In the world of design-build, the last thing on your mind in the middle of the busy season is sitting down to write a masterpiece you can use for marketing.

If you’re fortunate to be booked solid all year-round, you probably won’t feel the need to market your services at all! But ask yourself this question:

Are ALL of the client leads who come your way a perfect fit for your business?

Of course the answer to that is “No!”. So what do the best ones have in common? How can we reach JUST those clients who have the kinds of projects that balance what we’re good at with where we really want to be in the market? More importantly, how can we pace the influx of projects and redistribute them throughout the year to fill in the gaps that tend to appear through different seasons? To avoid the buildup of prospects who just aren’t the right fit, you need to find alternative ways to get noticed, and get noticed for the right reason. But how can you really capture someone’s attention when there are so many amazing images of projects from around the world being published in social and printed media each and every day?

How do you stand out? The key is to lead with what you do best.

Different clients will be influenced by the specific characteristics they’re looking for in a firm. While some are interested in the pretty pictures, others value a company’s track record, cost or the reviews previous clients have left for them.  One of the best opportunities to shine that’s overlooked by virtually every other firm is to focus on the palpable and memorable nature of “the seasons”. Sophisticated water features, outdoor kitchens and designer furniture are all well and good but there’s a deeper connection we can make with the most discerning customers. People who really care about how they interact with their landscape, will be the ones most likely to get excited about how a quality landscape offers moments of delight, relaxation and lifestyle opportunity, not only through the wamer months, but throughout the year. By turning your attention toward the seasons, your marketing efforts create a ripple effect, driving organic referrals and positioning your portfolio toward a client base who is willing to pay more for the seasonal quality of outdoor living your landscapes offer. So how does this translate to a real-life approach to marketing your products and services? First, consider what specifically excites you about your best projects; the one’s you’d like to be doing more of, back to back if it were possible.  Is it the scale, the scope, the budget or the genre? What’s the design process like, and how did you move the project from design into construction? Now, think about these same projects and how they change with the seasons. How do imagine your clients interact with the spaces you create for them in Spring, Summer, Autumn/Fall, and Winter? What sights, sounds, smells, tastes, and feelings come to mind when you think about the most memorable and refreshing experiences people have at particular times of year, in the spaces you create?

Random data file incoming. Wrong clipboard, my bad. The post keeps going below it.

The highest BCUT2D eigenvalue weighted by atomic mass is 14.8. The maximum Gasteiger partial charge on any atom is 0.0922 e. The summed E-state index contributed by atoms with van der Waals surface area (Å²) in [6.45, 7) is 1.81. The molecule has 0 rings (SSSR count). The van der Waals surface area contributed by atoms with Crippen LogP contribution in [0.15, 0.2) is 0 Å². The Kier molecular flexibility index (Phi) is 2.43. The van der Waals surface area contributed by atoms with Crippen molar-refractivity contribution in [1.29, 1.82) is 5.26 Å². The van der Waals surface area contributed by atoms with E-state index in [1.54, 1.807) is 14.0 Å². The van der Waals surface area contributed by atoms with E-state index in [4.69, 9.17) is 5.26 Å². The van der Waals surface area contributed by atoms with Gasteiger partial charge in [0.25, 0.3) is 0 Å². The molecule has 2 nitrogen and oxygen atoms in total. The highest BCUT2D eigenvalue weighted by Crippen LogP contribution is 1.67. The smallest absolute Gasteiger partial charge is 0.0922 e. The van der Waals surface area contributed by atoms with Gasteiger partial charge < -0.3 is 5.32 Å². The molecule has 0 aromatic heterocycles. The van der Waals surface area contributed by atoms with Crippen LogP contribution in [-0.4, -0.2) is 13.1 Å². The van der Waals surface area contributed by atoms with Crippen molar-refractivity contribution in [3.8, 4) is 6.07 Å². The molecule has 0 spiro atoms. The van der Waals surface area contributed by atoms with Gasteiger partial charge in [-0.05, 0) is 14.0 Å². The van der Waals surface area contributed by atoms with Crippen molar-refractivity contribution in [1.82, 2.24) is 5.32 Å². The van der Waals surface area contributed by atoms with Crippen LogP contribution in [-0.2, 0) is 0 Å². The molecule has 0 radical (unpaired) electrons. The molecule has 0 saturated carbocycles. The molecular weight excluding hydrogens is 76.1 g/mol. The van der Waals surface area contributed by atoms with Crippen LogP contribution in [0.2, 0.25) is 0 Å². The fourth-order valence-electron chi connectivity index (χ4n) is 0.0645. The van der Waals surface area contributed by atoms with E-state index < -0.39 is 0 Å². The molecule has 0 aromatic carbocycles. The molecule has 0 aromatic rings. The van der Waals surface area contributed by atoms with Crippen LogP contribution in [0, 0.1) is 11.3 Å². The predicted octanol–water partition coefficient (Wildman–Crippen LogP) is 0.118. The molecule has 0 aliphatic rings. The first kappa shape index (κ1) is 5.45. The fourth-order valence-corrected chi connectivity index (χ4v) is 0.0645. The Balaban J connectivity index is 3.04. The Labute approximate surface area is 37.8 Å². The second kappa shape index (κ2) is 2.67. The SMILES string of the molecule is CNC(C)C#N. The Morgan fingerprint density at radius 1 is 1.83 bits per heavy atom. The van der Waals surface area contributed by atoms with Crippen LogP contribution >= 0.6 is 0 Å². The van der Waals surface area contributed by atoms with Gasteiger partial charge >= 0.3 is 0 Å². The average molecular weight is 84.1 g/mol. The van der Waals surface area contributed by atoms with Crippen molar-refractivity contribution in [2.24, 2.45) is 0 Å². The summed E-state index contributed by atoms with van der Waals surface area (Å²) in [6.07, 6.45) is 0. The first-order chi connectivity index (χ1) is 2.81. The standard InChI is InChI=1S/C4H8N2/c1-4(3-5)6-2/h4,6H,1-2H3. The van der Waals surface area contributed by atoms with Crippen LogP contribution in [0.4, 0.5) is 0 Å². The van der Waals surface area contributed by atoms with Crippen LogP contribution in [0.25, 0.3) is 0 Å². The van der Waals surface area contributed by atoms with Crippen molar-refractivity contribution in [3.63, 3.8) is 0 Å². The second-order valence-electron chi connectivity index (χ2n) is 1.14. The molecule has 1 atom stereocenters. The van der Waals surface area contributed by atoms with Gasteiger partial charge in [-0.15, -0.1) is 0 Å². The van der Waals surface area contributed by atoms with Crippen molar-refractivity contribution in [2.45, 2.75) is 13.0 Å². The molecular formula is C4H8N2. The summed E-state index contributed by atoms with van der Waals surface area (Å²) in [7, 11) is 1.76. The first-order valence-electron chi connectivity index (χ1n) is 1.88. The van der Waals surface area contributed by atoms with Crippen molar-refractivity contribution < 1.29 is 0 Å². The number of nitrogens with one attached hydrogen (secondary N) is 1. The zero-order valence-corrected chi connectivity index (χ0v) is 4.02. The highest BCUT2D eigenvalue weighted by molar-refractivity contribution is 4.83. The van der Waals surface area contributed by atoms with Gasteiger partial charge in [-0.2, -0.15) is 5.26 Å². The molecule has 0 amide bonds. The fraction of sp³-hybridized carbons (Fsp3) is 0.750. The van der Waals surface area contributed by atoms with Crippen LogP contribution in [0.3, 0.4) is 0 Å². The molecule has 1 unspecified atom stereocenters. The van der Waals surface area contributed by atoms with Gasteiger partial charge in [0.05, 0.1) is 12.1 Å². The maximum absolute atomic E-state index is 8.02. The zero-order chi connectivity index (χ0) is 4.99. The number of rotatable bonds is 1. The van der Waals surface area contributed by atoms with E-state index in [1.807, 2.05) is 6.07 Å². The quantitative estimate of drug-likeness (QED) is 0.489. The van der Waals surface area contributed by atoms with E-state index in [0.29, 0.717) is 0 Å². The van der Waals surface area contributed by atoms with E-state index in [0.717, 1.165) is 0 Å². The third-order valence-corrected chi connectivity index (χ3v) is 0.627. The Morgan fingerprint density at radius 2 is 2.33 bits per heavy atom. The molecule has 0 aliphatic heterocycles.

Your goal is to show and tell a story that immerses potential clients into the experience you want them to enjoy.

The more descriptive with simple and commonly used language you can be, and the more you can show those quintessential experiences with images, the better.
Putting people in your landscape photos is the fastest way to tell a story that prospective clients might resonate with. The challenge is to be proactive and make it happen. Could your offer to put on lunch and drinks for your best client and ask them to invite their friends? Could you stage your own small gathering with your client’s permission? Six months of free maintenance or other complimentary services could be a great trade! Hire a photographer to document the event, recording the sounds and sights; people laughing, kids playing, splashing in the pool etc. These images, audio and video can give your team some insanely good raw footage to craft a marketing piece that will stand the test of time. Digging into what it really means to enjoy and appreciate the outdoors is your key to getting clients’ attention. Showing them the rich experience your landscapes offer will bring the people who value your services and are willing to pay for them.

Tips for a leading seasonally-focused marketing strategy:

  1. Get organised in advance! Have your marketing materials ready 3-4 months ahead of the season you’re targeting for increased work, and put materials (physical or digital) into circulation 1-2 months before you want clients signed on.
  2. Video is HUGE. Even a slideshow of still images that plays on your website or social media with some simple, catchy captions goes a long way to plug people into the sensory value of your creations.
  3. Stagger your campaigns and turn negatives into positives! Use the seasons help you spread out the workload, backlog of projects and impatient clients by positioning each season as a great time to get started, get organised or get planning.
The difference between the business that thrives and the one that drifts is taking action.

How are you going to make some seasonal changes in the way you bring your services to market?

  — Written by Pete Widin MLA Pete is a Landscape Architect, Pitch Box Social & Marketing Manager and permaculture enthusiast from Tallahassee, Florida. When he’s not writing helpful posts for the landscape community you’ll find him digging around the garden unearthing organic vegetables for dinner table.

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